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Franz Anton HOFFMEISTER (1754-1812)
Hoffmeister’s Magic Flute Volume I
Quartet in c minor for flute, violin and cello, H.5929 [13:22]
Trio (Sonata) in B-flat for flute, violin and cello, Op.11/2 [15:25]
Duetto in G for flute and violin [14:00]
Trio (Sonata) in D for flute, violin and cello, Op.11/3 [11:25]
Flute Quintet in E-flat for flute, violin, two violas and cello, Op.3 [17:09]
Boris Bizjak (flute)
Lana Trotovšek (violin)
Piatti Quartet
rec. 2019, St Nicholas Church, Thames Ditton, UK
All first recordings 
Reviewed as 24/96 press preview.
SOMM SOMMCD0620 [71:26]

Hoffmeister’s music has received some attention on record, but we’re not overwhelmed for choice, though his output was very considerable. My top recommendation would be the volume devoted to his music in the Chandos Contemporaries of Mozart series (CHAN10351, London Mozart Players/Matthias Bamert – review – or CHUSB018, USB stick containing 24 albums – see review of release on two USB sticks, also still available).

The new Somm recording – promised as the first volume – brings us five of his chamber works which are receiving the first recordings. I can’t claim that anything here approaches the level of a masterpiece, but it’s all very well crafted – ideal for soothing the furrowed brow after a trying day. Although the flute is the constant factor in all the works, there’s a degree of variety in the accompaniment. The longest work, the Flute Quintet, Op.3, is scored for the unusual combination of flute, violin, two violas and cello, with Michael Trainor, second violin of the Piatti Quartet, switching to the viola here.

As a music publisher in Vienna, Hoffmeister counted Haydn, Mozart – a fellow Freemason – and Beethoven among his clients, though his business didn’t prosper. At its best, his music is at least reminiscent of Mozart, but I imagine that if one played the Mozart Flute Quartets or his Concerto for flute and harp immediately afterwards – I didn’t try it – the difference in inspiration would be apparent. Despite the fact that he supposedly disliked the flute, Mozart wrote some very fine music for it.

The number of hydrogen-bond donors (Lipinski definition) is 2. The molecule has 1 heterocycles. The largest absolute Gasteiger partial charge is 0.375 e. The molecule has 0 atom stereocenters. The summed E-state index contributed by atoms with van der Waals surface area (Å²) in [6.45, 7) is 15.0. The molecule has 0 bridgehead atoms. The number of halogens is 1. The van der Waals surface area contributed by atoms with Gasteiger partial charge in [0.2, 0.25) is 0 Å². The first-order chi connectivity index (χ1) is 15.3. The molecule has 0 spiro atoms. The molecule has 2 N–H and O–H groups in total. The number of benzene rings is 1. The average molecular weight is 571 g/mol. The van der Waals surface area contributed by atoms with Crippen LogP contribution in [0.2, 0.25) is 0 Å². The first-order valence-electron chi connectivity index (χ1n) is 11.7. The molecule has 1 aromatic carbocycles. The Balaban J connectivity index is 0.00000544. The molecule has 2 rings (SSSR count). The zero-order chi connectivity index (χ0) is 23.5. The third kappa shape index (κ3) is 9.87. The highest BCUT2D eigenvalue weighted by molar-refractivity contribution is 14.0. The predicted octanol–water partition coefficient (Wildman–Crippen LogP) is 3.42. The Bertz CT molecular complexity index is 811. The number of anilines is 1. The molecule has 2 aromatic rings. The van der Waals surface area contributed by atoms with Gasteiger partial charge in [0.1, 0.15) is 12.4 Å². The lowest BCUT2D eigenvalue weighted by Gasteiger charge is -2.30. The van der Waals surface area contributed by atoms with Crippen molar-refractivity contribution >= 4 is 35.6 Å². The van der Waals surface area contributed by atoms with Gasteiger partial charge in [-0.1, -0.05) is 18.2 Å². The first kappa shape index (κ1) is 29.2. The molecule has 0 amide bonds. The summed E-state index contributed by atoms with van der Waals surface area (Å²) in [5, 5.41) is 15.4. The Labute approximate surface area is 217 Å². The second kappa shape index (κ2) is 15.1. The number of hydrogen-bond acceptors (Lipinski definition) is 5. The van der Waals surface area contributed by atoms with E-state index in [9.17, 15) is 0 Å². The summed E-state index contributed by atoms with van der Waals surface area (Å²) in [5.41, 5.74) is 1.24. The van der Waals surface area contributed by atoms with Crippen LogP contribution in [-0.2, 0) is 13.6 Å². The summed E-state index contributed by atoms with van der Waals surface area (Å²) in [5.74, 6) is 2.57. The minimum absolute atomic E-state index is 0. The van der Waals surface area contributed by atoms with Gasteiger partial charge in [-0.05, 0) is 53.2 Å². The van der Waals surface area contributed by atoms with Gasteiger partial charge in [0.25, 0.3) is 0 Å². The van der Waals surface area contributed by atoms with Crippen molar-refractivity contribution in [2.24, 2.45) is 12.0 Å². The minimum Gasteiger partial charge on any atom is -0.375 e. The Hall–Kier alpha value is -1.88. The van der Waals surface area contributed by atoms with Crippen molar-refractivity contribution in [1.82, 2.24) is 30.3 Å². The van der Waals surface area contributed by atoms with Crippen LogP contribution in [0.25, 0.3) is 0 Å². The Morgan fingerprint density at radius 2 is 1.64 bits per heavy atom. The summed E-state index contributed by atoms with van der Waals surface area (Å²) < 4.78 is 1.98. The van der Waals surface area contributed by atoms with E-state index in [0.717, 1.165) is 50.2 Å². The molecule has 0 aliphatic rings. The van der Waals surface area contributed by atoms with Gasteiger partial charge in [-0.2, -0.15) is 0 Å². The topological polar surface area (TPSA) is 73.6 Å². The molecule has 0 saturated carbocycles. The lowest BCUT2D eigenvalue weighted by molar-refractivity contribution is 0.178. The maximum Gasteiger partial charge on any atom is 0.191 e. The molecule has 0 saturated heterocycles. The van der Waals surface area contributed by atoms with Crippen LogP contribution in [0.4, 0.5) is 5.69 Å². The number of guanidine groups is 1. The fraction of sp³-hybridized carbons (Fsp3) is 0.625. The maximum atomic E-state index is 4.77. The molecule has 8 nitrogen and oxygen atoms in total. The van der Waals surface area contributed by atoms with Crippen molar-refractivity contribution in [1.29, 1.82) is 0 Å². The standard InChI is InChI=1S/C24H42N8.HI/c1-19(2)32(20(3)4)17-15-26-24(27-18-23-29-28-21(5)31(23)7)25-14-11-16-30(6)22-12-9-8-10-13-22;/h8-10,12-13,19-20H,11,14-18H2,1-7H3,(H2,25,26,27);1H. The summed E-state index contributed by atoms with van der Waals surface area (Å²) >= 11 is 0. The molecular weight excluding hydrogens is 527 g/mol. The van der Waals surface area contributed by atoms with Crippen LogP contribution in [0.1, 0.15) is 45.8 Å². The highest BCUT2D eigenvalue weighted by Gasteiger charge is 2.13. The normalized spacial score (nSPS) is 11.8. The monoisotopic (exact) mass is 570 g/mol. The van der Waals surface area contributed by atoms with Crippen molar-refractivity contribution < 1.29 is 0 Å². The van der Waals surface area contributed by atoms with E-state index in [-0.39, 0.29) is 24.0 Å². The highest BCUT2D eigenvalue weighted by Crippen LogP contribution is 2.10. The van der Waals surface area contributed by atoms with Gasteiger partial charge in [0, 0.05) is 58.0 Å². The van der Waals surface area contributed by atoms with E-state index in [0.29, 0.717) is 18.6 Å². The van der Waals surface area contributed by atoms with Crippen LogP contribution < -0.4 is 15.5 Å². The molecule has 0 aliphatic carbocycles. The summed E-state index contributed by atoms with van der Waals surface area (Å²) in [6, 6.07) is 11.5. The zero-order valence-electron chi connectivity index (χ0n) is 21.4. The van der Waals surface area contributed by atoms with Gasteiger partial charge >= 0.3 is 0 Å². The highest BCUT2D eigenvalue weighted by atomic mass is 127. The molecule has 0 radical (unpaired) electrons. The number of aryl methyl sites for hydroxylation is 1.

The booklet mentions the influence of the Sturm und Drang movement on the opening quartet, H5929, but it’s fairly benign by comparison with Haydn’s similarly influenced music; there’s rather more Enlightenment than storm here. Indeed, Christopher Morley’s notes in general, while very informative, do perhaps gild the Hoffmeister lily a little too much.

Not only is the music receiving its first recording, the principal performers are fairly new to the recording studio – for both this is their début with Somm. The flautist, Boris Bizjak, has not yet appeared in any of our reviews, but he makes a good case for the music of Hoffmeister. Lana Trotovšek has recently been recorded by another enterprising company, Toccata Classics (Napravnik: Chamber Music Vol.1, TOCC0305). She is more at home with Hoffmeister than on the Napravnik recording, where Jonathan Woolf reports that she is sometimes drowned by the pianist, and rather lacking in romantic fervour – review. Not too much fervour needed in Hoffmeister, though the performers rise to the sometimes virtuosic demands.

The Piatti Quartet are more established recording artists; I liked their recording of Mozart’s own arrangement of some of his early piano concertos for piano and string quartet, with Gottlieb Wallisch the soloist (Linn CKD424 – review), and they don’t disappoint here. (The Linn, though originally released on SACD, now appears to be CD only, though some dealers still have the SACD and there are 24-bit downloads from Linn.)

Flute lovers may be more excited by a recent Channel Classics recording on which Ashley Solomon plays a variety of wooden and ivory flutes from the Spohr collection in music from a slightly earlier epoch (CCS43020 – review pending). If you go for just one flute recording this month, that’s the one to choose. The new Somm is also very attractive, however, albeit without the interest of historical instruments – Bizjak is pictured in the booklet with a modern flute.

Attractive, if hardly great, music, persuasively performed and well recorded. My press preview came in 24-bit sound, but the CD should be little inferior.

Brian Wilson

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